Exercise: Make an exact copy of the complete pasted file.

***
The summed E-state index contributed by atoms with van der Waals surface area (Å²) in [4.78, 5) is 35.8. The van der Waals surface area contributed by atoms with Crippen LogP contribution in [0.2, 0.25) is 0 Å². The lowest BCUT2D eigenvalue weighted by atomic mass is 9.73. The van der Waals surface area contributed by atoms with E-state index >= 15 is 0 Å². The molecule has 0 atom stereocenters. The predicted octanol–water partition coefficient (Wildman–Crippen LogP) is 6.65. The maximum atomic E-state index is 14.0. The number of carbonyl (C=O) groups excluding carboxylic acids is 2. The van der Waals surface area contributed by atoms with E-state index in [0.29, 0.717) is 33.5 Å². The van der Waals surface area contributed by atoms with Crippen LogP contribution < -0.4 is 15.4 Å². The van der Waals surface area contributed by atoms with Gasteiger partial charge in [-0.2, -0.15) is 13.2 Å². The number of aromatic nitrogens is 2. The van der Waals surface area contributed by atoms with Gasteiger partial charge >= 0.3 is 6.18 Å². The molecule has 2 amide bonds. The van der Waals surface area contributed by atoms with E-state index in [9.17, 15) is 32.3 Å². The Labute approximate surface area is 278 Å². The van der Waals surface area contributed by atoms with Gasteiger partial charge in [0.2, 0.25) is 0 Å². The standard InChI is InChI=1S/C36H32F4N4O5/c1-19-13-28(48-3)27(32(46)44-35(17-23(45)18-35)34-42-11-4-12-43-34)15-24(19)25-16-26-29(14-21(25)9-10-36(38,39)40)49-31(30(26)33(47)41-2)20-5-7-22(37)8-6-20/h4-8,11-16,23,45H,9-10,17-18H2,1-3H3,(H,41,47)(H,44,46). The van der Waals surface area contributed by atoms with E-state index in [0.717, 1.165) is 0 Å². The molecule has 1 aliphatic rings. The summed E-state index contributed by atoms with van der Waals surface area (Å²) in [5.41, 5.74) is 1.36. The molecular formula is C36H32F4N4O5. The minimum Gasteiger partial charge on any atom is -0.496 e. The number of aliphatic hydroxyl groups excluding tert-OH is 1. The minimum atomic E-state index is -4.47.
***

The summed E-state index contributed by atoms with van der Waals surface area (Å²) in [4.78, 5) is 35.8. The van der Waals surface area contributed by atoms with Crippen LogP contribution in [0.2, 0.25) is 0 Å². The lowest BCUT2D eigenvalue weighted by atomic mass is 9.73. The van der Waals surface area contributed by atoms with E-state index >= 15 is 0 Å². The molecule has 0 atom stereocenters. The predicted octanol–water partition coefficient (Wildman–Crippen LogP) is 6.65. The maximum atomic E-state index is 14.0. The number of carbonyl (C=O) groups excluding carboxylic acids is 2. The van der Waals surface area contributed by atoms with E-state index in [0.29, 0.717) is 33.5 Å². The van der Waals surface area contributed by atoms with Crippen LogP contribution < -0.4 is 15.4 Å². The van der Waals surface area contributed by atoms with Gasteiger partial charge in [-0.2, -0.15) is 13.2 Å². The number of aromatic nitrogens is 2. The van der Waals surface area contributed by atoms with Gasteiger partial charge >= 0.3 is 6.18 Å². The molecule has 2 amide bonds. The van der Waals surface area contributed by atoms with E-state index in [9.17, 15) is 32.3 Å². The Labute approximate surface area is 278 Å². The van der Waals surface area contributed by atoms with Gasteiger partial charge in [0.2, 0.25) is 0 Å². The standard InChI is InChI=1S/C36H32F4N4O5/c1-19-13-28(48-3)27(32(46)44-35(17-23(45)18-35)34-42-11-4-12-43-34)15-24(19)25-16-26-29(14-21(25)9-10-36(38,39)40)49-31(30(26)33(47)41-2)20-5-7-22(37)8-6-20/h4-8,11-16,23,45H,9-10,17-18H2,1-3H3,(H,41,47)(H,44,46). The van der Waals surface area contributed by atoms with E-state index in [0.717, 1.165) is 0 Å². The molecule has 1 aliphatic rings. The summed E-state index contributed by atoms with van der Waals surface area (Å²) in [5.41, 5.74) is 1.36. The molecular formula is C36H32F4N4O5. The minimum Gasteiger partial charge on any atom is -0.496 e. The number of aliphatic hydroxyl groups excluding tert-OH is 1. The minimum atomic E-state index is -4.47.